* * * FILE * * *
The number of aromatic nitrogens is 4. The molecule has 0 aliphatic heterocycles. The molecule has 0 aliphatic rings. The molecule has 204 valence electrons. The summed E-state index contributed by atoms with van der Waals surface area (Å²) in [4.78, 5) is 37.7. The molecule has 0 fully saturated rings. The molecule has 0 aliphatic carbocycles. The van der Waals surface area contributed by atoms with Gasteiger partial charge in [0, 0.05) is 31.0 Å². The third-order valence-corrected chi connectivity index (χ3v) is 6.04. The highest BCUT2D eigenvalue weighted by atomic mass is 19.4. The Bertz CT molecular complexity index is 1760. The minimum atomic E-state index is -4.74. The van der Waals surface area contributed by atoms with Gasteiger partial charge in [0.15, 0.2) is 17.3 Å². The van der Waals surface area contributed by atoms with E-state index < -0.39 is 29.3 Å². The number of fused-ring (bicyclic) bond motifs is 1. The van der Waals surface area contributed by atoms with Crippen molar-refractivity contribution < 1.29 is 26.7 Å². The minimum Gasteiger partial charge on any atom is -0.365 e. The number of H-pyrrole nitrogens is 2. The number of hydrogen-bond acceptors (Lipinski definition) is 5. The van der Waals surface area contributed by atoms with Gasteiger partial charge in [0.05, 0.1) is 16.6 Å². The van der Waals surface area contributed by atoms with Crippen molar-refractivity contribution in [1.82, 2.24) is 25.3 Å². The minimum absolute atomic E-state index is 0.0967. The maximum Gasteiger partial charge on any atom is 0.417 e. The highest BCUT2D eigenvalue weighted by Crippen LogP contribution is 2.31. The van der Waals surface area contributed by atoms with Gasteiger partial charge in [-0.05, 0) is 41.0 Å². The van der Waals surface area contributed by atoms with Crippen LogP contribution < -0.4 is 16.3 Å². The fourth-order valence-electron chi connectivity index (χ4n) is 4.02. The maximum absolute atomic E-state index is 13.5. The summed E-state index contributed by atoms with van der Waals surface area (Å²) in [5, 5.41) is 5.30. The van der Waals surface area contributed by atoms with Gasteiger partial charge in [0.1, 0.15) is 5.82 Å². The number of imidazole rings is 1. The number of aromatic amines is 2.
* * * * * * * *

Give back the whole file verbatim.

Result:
The number of aromatic nitrogens is 4. The molecule has 0 aliphatic heterocycles. The molecule has 0 aliphatic rings. The molecule has 204 valence electrons. The summed E-state index contributed by atoms with van der Waals surface area (Å²) in [4.78, 5) is 37.7. The molecule has 0 fully saturated rings. The molecule has 0 aliphatic carbocycles. The van der Waals surface area contributed by atoms with Gasteiger partial charge in [0, 0.05) is 31.0 Å². The third-order valence-corrected chi connectivity index (χ3v) is 6.04. The highest BCUT2D eigenvalue weighted by atomic mass is 19.4. The Bertz CT molecular complexity index is 1760. The minimum atomic E-state index is -4.74. The van der Waals surface area contributed by atoms with Gasteiger partial charge in [0.15, 0.2) is 17.3 Å². The van der Waals surface area contributed by atoms with E-state index < -0.39 is 29.3 Å². The number of fused-ring (bicyclic) bond motifs is 1. The van der Waals surface area contributed by atoms with Crippen molar-refractivity contribution < 1.29 is 26.7 Å². The minimum Gasteiger partial charge on any atom is -0.365 e. The number of H-pyrrole nitrogens is 2. The number of hydrogen-bond acceptors (Lipinski definition) is 5. The van der Waals surface area contributed by atoms with Gasteiger partial charge in [0.05, 0.1) is 16.6 Å². The van der Waals surface area contributed by atoms with Crippen molar-refractivity contribution in [1.82, 2.24) is 25.3 Å². The minimum absolute atomic E-state index is 0.0967. The maximum Gasteiger partial charge on any atom is 0.417 e. The highest BCUT2D eigenvalue weighted by Crippen LogP contribution is 2.31. The van der Waals surface area contributed by atoms with Gasteiger partial charge in [-0.05, 0) is 41.0 Å². The van der Waals surface area contributed by atoms with Crippen LogP contribution < -0.4 is 16.3 Å². The fourth-order valence-electron chi connectivity index (χ4n) is 4.02. The maximum absolute atomic E-state index is 13.5. The summed E-state index contributed by atoms with van der Waals surface area (Å²) in [5, 5.41) is 5.30. The van der Waals surface area contributed by atoms with Gasteiger partial charge in [0.1, 0.15) is 5.82 Å². The number of imidazole rings is 1. The number of aromatic amines is 2.